The Resurgence of The American Dream: How the 21st Century Worker has Evolved with Entrepreneurship

Charlie Butler


In 1931, author James Truslow Adams published “The Epic of America” which is renowned for the first documented proclamation of the “American Dream” which spearheaded economic and social policy in the United States for the next eighty years, identifying free will as the catalyst that fuels the industrious fire that is North American innovation. From Reaganomics to Trump’s trade protectionism, it is undeniable that the ‘American Dream’ ideology remains firmly engrained in their population’s psyche.

The average workers desire for improvement has always been central to the overall economy’s success, but perhaps this desire was never duly rewarded. This is where previous generations have faltered in their “pursuit of happiness”, whereby the dual determinant stated by Adams, was to not only work hard to make a good life for oneself, but also to chase a prosperous society without self-indulgence in the form of “motor cars and high wages”. Although our ancestors may have succumbed to the alluring temptations of consumerism, there are strong signals that indicate the current crop may overcome such impulses.

The number of Americans working for themselves looks to triple, to 42 million people, by 2020 according to a self-employment study conducted over the last two years. More shockingly, 97% of independent workers reported no desire to return to traditional work following their pursuit of autonomy.

So where does this ambition stem from?
Well firstly, entrepreneurship has been democratised. Barriers to entry remain incredibly low, technology is innovating faster than governments can legislate, global connectivity has reached new heights, and the rise of peer-to-peer and crowdfunding platforms has made it easier than ever to monetize your skills and knowledge. However, although the external factors seem obvious, it is the internal influences that I believe are truly driving this change.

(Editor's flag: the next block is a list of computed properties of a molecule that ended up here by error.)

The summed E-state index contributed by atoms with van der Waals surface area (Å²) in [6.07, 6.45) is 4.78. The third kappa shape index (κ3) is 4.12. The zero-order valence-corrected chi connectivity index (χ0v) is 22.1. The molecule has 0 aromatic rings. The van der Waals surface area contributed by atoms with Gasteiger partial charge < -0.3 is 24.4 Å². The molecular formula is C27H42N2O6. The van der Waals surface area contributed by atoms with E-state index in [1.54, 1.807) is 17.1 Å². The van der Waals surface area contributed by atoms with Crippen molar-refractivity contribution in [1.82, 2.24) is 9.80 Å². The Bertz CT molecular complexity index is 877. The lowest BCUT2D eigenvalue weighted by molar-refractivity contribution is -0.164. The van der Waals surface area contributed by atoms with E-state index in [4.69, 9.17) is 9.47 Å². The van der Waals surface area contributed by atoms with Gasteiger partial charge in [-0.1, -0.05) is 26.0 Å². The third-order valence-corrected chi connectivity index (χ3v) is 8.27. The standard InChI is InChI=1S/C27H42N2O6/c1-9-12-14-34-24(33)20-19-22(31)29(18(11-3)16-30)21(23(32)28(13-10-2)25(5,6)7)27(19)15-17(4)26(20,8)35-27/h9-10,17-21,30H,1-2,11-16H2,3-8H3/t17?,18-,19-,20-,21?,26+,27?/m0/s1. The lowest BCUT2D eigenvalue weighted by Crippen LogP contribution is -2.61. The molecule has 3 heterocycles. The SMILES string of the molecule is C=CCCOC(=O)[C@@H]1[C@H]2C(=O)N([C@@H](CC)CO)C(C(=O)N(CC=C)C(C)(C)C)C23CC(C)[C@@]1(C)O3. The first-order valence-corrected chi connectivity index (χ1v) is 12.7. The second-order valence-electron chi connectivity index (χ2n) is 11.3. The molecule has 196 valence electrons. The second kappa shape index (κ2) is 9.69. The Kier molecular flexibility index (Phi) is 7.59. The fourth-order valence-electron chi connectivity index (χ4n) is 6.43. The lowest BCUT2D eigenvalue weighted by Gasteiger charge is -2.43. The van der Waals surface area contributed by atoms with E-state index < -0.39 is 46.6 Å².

​As a student myself who grew up through the global economic crisis, the endless scandals, the unforgiving corruption and the general distaste for all things corporate, I think we have gained a subconscious distrust in authority. A belief that we can pave the path ourselves, a belief that we can work hard to create a better future for ourselves and those around us than previous generations did; and with technology acting as our enabling arm, why can’t we? This feeling of empowerment far outweighs any monetary rewards you can imagine. To put the power of this into context,  in 1950, CEO’s on average made twenty times their average worker. In 2018, C-Suite salaries and bonuses in the S&P 500 soared to an average of 361 times the average rank-and-field employee. Yet, only 13% of survey respondents said their career goal involved climbing the corporate ladder to reach the C-Suite, and by contrast, 67% of these respondents claimed ‘starting their own business’ was their primary ambition. If this doesn’t encompass “a dream of social order in which each man and woman shall be able to attain to the fullest stature of which they are innately capable”, I don’t know what does.

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